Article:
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“Russia wants to see Ukraine not as a neutral country, but more like a friendly country. Ukraine is not the only issue of importance for the Kremlin. This is also about how Russia wants to position itself in the world. So this is a geopolitical conflict focusing on Russia's posture and vision.”

author
Senior analyst for Russia at the International Crisis Group
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“There's very little enthusiasm within NATO for bringing in Ukraine. There is, however, a consensus on the need to support [Ukraine] politically, economically, and, to the extent they can, in security terms. Russia may seek certain commitments over Ukraine, and we're probably not willing to provide those. But above all, Russia wants to feel as if it has a seat at the table and is taken seriously as a great power, which its nuclear status certainly gives it. There has been a tendency not to take Russia very seriously over the past decades, rightly or wrongly.”

author
President of the German Marshall Fund of the United States
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“The more trouble Moscow can stir up in the Balkans, the more it is able to slow down the integration of the region into the European Union (EU) and NATO.”

author
Senior fellow at the Council on Foreign Relations (CFR) and professor of international affairs at Georgetown University in the Walsh School of Foreign Service and Department of Government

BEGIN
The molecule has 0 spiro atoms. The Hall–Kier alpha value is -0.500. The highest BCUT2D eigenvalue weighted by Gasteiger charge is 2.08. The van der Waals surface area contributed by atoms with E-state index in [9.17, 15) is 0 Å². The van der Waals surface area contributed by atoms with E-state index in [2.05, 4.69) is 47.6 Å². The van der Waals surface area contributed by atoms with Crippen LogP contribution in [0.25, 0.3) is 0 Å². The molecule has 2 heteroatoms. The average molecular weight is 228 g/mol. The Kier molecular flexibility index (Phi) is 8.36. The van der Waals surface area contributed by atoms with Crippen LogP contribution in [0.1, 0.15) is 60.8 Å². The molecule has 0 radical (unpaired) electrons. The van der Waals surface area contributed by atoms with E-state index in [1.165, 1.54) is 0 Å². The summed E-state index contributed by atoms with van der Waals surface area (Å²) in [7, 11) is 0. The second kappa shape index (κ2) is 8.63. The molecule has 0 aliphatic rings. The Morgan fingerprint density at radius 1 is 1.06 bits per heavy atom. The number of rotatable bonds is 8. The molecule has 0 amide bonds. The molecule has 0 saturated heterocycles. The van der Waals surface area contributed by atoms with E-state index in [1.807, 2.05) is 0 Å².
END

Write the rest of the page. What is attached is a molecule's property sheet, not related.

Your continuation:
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“There is no grand conspiracy against the West. What this is, is a classic great power relationship, meaning it's driven by common interests, rather than shared values. By supporting each other, China and Russia gain critical dividends including reinforcing the legitimacy and stability of their respective regimes. Defence cooperation allows Moscow to project Russian influence on the world stage while Beijing is able to gain access to Russia's advanced military technology and operational experience. The relationship also allows Moscow to fill the technological gap left by the withdrawal of Western companies in Russia following sanctions imposed in the aftermath of the annexation of Crimea. And Chinese investment in technology has been absolutely critical to the realization of Russia's Arctic LNG projects.”

author
Former Australian diplomat and an independent international relations analyst
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“Some even dare to say publicly that it is allegedly unfair that Russia owns the wealth of a region such as Siberia. Only one country does. Everyone wants to 'bite' us somewhere or 'bite off' something of ours, but those that would do this should know that we will knock out the teeth of all of them so they aren't able to bite... And the key to this is the development of our armed forces.”

author
President of Russia